Luisa is traveling through the night with her teenage son, Miguel. Miguel is withdrawn and seemingly depressed, and Luisa is worried for him.
They make a stop for some rest, hoping for a peaceful respite from the silent tension. But instead, Miguel acts out, leading to a crisis point, and disappears. Luisa goes in pursuit of her son, walking into a life-threatening situation for both of them.
Directed by Nir Paniry from a script co-written with Seth Boston, this short horror film is a portrait of a mother and son at a crucial juncture, in both the young man's journey into adulthood and in their relationship with one another. The starting point is one of mystery, with a moody and evocative opening of their pair traveling in the night. Luisa is trying to care for Miguel, but the teenager is unresponsive, withdrawn, and even angry. He's also in pain, but wants to be left alone -- but he's also angry to the point of violence.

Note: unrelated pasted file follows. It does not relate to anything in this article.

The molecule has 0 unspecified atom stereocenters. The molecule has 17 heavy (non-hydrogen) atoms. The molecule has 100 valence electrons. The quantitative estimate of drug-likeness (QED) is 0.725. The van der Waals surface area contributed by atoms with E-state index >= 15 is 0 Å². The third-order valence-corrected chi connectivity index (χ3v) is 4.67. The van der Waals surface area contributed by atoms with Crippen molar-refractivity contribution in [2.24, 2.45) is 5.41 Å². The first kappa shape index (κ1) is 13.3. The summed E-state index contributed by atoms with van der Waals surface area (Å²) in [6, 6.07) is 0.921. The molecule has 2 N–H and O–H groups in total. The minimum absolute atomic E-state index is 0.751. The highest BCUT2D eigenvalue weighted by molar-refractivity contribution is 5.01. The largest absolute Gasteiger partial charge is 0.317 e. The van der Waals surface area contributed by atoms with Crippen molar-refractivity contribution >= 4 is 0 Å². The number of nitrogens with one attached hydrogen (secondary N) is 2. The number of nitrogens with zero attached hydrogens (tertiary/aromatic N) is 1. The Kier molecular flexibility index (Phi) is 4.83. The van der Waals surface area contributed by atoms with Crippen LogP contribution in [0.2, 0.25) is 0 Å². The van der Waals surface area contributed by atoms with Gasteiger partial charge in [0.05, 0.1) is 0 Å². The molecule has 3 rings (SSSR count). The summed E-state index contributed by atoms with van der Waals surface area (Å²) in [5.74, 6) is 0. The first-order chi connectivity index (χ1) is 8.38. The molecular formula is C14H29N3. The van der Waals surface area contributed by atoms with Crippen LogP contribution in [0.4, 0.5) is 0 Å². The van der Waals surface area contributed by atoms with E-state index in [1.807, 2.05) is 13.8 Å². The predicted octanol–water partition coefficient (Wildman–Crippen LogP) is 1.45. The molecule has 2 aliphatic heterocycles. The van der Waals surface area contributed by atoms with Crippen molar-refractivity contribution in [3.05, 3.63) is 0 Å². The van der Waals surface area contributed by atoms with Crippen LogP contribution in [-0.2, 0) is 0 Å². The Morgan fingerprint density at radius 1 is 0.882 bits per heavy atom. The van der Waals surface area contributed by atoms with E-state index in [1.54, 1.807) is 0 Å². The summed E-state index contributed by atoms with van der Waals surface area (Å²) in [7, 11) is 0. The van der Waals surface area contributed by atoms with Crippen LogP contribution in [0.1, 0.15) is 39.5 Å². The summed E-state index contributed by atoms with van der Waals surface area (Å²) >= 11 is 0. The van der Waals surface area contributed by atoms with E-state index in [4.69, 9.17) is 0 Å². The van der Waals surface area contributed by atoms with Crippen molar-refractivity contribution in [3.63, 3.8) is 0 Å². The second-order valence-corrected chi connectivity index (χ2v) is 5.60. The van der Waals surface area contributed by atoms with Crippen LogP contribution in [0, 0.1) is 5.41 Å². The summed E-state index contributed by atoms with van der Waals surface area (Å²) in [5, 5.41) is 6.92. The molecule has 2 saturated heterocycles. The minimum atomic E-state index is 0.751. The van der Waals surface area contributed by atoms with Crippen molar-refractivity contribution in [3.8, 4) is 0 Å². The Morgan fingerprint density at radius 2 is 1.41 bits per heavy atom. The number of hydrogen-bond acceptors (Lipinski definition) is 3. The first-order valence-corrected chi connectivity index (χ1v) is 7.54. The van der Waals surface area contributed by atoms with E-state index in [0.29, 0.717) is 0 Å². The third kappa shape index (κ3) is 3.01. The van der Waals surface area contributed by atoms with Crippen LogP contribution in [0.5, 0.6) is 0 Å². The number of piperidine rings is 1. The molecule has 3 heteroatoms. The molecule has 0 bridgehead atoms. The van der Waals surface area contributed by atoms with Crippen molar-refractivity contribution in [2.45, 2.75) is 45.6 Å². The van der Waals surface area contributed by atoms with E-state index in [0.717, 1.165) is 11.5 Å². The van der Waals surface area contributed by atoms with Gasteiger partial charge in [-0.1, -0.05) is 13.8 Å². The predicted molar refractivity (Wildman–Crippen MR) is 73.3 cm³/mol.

What unfolds after this crisis is a recalibration of their relationship, as well as a reveal of just what Miguel is going through. The film also unfurls a full unfolding of the film's horror genre bona-fides, with suspense-filled storytelling, lurid and dark cinematography and a richly dissonant score. The considerable craftsmanship is engaging, and as Luisa continues to pursue her son, we also worry she may be sacrificing her life in the process.
But the heart of the story is the familial one. As a mother, Luisa reaches out to her distressed son, worried as he pulls farther and farther away from her. Actor Elena Rojas offers less a performance than a wholesale embodiment of maternal care and protectiveness, with a fierce loyalty that transcends any fear of what her son has turned into. Instead, her steadfast commitment to her son carries her into her confrontation with Miguel, one both moving in its unwavering love and suspenseful in her vulnerability.
Engaging and compelling both as a horror short and as a family story, "Watch Over Me" layers the story of a mother and son going through a shift over the long, storied vampire mythos. Here, the idea of a creature could stand for the opening of new appetites, or even the onset of a debilitating condition. As seen in this context, Miguel's anguish and fear are recognizable and understandable. But those overwhelming emotions are eased with a caring parent's understanding, helping him feel less alone and loved, no matter who or what he is.